Is the iPhone 3G essential Travel Gear for My Bag?
Now, I’m returning to provide perspective on how my iPhone 3G helped me as a travel device on my trip to China and how I think it could become essential travel gear in my travel bag. In fact, I found it interesting to recently read how Deb and Dave over at theplanetd.com are planning to use an iPhone to update their blog on the road. They are more adventurous than me! I like the touch screen of the iPhone but I don’t know if I could write blog posts from the phone.
For the two weeks that I spent in China, my iPhone served as my alarm clock, email client, flashlight, MP3 player, news paper, and international phone. I could have also had a translator, guidebooks, and a way to update my site on the iPhone if had been more organized. If I had been in a different country, it would have also been my twitter and facebook client, but China limits access to facebook and twitter. Additionally, with a number of games on the iPhone, it became a way for me to pass time in the rare occurrence I became bored during the trip.
As you can see, the iPhone has many uses. The power of the iPhone is not only in how small the device is, but also the multitude of applications that are available to make it essential travel gear. I think the application that has the most value for travelers is Skype. Before I left the U.S., I put $10.00 on my skype account to make calls from China over the Internet. I talked for a total of about 20 minutes from China and Tokyo, Japan and still have over $9+ in my skype account. I can definitely see using Skype on a longer trip with additional features in enabled.
The benefits of the iPhone and its multiple uses do not come without downsides though.
First, there is a trade off between having applications, movies, and music on the device. My iPhone is only 16GB. I realize that the current generation is offered in up to 32GB, but not all iPhone 3G owners can afford to upgrade to latest model with 32GB of storage. I have worked around this by limiting the apps I use and not putting my entire MP3 collection on the device even though the collection is way less than 10GB.
Second, the iPhone’s battery life in wireless mode only is not ideal. I found that enabling the wifi on the iPhone drained the battery extremely fast especially if I was checking email, browsing the web, or using skype. I found myself charging the phone alot to make sure the battery was at 100%. One thing that I tried was to get a battery extender that plugged in the bottom of the device. Unfortunately, this proved to be worthless. I could never tell if the extended battery actually worked. It’s possible that I got a bad battery or that it was just a waste of money.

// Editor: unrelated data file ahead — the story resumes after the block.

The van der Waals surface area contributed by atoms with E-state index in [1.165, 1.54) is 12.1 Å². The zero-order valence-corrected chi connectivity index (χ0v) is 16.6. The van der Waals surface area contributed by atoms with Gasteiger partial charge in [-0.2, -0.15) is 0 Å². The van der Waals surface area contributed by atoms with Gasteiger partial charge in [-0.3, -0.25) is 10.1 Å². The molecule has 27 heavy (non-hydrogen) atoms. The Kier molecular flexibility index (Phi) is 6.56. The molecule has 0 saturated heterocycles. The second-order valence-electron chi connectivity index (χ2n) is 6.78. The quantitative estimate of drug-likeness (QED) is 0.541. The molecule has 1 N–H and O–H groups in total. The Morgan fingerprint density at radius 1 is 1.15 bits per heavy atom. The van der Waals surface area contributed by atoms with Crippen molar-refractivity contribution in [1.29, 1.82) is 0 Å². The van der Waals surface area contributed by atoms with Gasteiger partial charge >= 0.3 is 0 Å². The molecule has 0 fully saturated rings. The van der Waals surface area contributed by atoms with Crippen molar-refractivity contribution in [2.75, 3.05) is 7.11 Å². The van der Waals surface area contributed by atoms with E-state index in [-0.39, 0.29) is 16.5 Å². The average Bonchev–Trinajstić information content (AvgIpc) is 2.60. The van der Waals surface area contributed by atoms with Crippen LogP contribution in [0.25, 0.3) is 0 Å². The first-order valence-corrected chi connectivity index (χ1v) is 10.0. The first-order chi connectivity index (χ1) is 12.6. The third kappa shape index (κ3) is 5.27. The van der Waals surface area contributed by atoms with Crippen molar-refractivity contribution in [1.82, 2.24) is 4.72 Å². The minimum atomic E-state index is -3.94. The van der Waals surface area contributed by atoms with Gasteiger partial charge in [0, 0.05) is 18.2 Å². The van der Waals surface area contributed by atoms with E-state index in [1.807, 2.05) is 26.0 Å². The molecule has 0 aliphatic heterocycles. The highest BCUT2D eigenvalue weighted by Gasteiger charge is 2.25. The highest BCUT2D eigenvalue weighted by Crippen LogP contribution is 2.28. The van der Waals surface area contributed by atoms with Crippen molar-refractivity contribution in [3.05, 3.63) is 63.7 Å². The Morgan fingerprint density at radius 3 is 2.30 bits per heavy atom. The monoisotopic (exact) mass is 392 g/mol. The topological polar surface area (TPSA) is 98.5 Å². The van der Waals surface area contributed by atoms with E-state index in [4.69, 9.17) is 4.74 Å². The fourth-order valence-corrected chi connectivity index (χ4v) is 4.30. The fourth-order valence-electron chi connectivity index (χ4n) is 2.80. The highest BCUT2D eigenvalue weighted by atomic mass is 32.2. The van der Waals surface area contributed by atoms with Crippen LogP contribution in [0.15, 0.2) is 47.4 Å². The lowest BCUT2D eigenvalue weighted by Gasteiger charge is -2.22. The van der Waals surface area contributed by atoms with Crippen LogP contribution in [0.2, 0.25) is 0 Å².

Finally, my iPhone was locked to the AT&T network. For some people, buying an unlocked iPhone is not a problem and can easily be done in their country. For those in the United States, we have to buy off e-bay or unlock the device after getting it from AT&T. If I was more organized, I would have tried to unlock the phone with one of the software means published on the Internet. Fortunately for me, I was able to borrow an unlocked Nokia E-61 from a friend which came in handy. On my last day in Shanghai, I needed to get ahold of my Chinese friend. Because I had an unlocked phone with a China Mobile SIM card, I was able to call my friend’s Shanghai cell phone number with no problem. If I didn’t have this, I guess I could have used Skype, but it was much easier using the unlocked phone to make a local call. The value of having an unlocked phone can not be understated as it allows you connect to locals much more easily. I think when my contract is up with AT&T that I will pursue unlocking my device.
Overall, I think the pro’s having access to multiple apps that can help make the iPhone a multi-use device outweighs the three con’s that I have discussed. Even with a locked iPhone, you can still use Skype with WiFi to make phone calls – it’s just not as easy. The battery life issue is a challenge with any device and WiFi enabled – I have not read about a mobile device like the iPhone that gets great battery life with WiFi enabled. The storage issue only becomes a problem if your music collection is obscenely large or you want to have alot of apps/movies on the device. I think it is a matter of finding the right balance between useful apps and storing music,games, or movies.
Personally, I would recommend the iPhone as a travel device although there are similar mobile devices that can probably fit travelers’ needs as well.